verdure as hardly to deserve that name, glides “It is as if an angel shook his wings.”

along the almost level lawns, here and there

disclosing a little hermit flower. No danger Thus has Christianity glorified Philosophy; now of its being imbibed wholly by the thirsty its celestial purity is now the air in which in-earth; for it has a channel and banks of its tellect breathes. In the liberty and equality own-and there is a waterfall! Thenceof that religion, the soul of the highest Philo- forwards the rivulet never loses its merry sopher dare not offend that of the humblest voice and in an hour it is a torrent. What peasant. Nay, it sometimes stands rebuked beautiful symptoms now of its approach to the before it—and the lowly dweller in the hut, or edge of the Forest! Wandering lights and the shieling on the mountain side, or in the whispering airs are here visitants-and there forest, could abash the proudest son of Science, the blue eye of a wild violet looking up from by pointing to the Sermon of our Saviour on the ground! The glades are more frequentthe Mount--and saying, “I see my duties to more frequent open spaces cleared by the man and God here!" The religious establish- woodman's axe-and the antique Oak-Tree all ments of Christianity, therefore, have done alone by itself, itself a grove. The torrent more not only to support the life of virtue, but may be called noble now; and that deep blue to show all its springs and sources, than all atmosphere-or say rather, that glimmer of the works of all the Philosophers who have purple air-lies over the Strath in which a ever expounded its principles or its practice.

great River rolls along to the Sea. Ha! what has brought thee hither, thou Nothing in all nature more beautiful than wide-antlered king of the red-deer of Braemar, the boundary of a great Highland Forest. from the spacious desert of thy hills of storm ? | Masses of rocks thrown together in magnifiEre now we have heheld thee, or one stately cent confusion, many of them lichened and as thee, gazing abroad, from a rock over the weather-stained with colours gorgeous as the heather, to all the points of heaven; and soon eyed plumage of the peacock, the lustre of the as our figure was seen far below, leading the rainbow, or the barred and clouded glories of van of the flight thou went'st haughtily away setting suns-some towering aloft with trees into the wilderness. But now thou glidest sown in the crevices by bird or breeze, and softly and slowly through the gloom-nowatch- checkering the blue sky-others bare, black, fulness, no anxiety in thy large beaming eyes; abrupt, grim as volcanoes, and shattered as if and, kneeling among the hoary mosses, layest | by the lightning-stroke. Yet interspersed, thyself down in unknown fellowship with one places of perfect peace--circles among the tall of those human creatures, a glance of whose heather, or taller lady-fern, smoothed into vel. eye, a murmur of whose voice, would send vet, it is there easy to believe, by Fairies' feet thee belling through the forest, terrified by the rocks where the undisturbed linnet hangs flash or sound that bespoke a hostile nature her nest among the blooming briars, all floatwont to pursue thy race unto death.-The ing with dew draperies of honeysuckle alive hunter is upon thee-away-away! Sudden with bees-glades green as emerald, where lie as a shooting-star up springs the red-deer, and the lambs in tempered sunshine, or haply a in the gloom as suddenly is lost.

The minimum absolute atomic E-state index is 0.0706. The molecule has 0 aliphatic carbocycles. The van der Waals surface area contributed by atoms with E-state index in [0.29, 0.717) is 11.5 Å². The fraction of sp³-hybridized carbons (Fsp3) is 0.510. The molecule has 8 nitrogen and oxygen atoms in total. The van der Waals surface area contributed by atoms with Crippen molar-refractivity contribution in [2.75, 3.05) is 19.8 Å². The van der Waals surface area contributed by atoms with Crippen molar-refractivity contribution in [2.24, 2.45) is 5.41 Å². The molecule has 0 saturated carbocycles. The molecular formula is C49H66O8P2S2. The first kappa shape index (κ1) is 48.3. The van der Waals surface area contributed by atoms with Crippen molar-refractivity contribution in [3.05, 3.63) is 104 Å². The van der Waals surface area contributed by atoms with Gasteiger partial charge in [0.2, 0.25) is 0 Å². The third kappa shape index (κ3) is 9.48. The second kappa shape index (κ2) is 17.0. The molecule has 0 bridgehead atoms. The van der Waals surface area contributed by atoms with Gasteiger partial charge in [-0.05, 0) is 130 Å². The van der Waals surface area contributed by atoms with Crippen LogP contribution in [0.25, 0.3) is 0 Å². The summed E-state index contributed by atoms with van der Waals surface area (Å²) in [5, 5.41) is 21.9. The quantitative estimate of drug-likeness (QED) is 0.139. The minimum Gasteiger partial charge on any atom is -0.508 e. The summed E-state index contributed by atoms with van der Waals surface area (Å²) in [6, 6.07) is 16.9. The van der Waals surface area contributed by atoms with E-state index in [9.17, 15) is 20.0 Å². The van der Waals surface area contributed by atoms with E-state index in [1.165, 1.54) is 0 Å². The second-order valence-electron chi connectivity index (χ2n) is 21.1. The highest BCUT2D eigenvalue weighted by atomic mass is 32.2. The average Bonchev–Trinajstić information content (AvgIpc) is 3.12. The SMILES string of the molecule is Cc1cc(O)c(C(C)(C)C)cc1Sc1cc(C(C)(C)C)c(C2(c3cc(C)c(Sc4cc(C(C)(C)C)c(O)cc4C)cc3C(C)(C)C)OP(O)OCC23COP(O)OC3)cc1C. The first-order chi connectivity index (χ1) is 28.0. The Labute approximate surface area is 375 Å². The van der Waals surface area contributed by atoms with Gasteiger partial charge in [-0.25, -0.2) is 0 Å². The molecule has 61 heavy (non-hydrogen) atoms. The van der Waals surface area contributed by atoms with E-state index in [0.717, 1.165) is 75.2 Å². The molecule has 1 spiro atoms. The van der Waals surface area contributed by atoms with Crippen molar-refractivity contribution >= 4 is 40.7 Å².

lovely doe reposes with her fawn; and further On-on-on! further into the Forest !--and down, where the fields half belong to the mountain and half to the strath, the smoke of hidden Was there ever such a descriptive dream of huts--a log-bridge flung across the torrent--a a coloured engraving of the Cushat, Quest, or hanging garden, and a little broomy knoll, with Ring-Dove, dreamt before ? Poor worn-out á few laughing children at play, almost as wild- and glimmering candle !--whose wick of light looking as the wanderers of the woods ! and life in a few more flickerings will be no

Turn your eyes, if you can, from that lovely more what a contrast dost thou present with Wilderness, and behold down along a mile- thyself of eight hours ago! Then, truly, wert broad Sträth, fed by a thousand torrents, flow- thou a shining light, and high aloft in the roométh the noblest of Scotia's rivers, the strong- gloaming burned thy clear crest like a star Śweeping Spey! Let Imagination launch her during its midnight silence, a memento mori of canoe, and be thou a solitary steersman-for which our spirit was not afraid. Now thou art need is none of oar or sail; keep the middle dying-dying-dead! Our cell is in darkness. course while all the groves go by, and But methinks we see another—a purerma ere the sun has sunk behind yon golden clearer light-one more directly from Heaven. mountains-nay, mountains they are not, but we touch but a spring in a wooden shutter å transitory pomp of clouds-thou mayest and lo! the full blaze of day. Oh! why should list the roaring, and behold the foaming of we mortal beings dread that night-prison-the the Sea.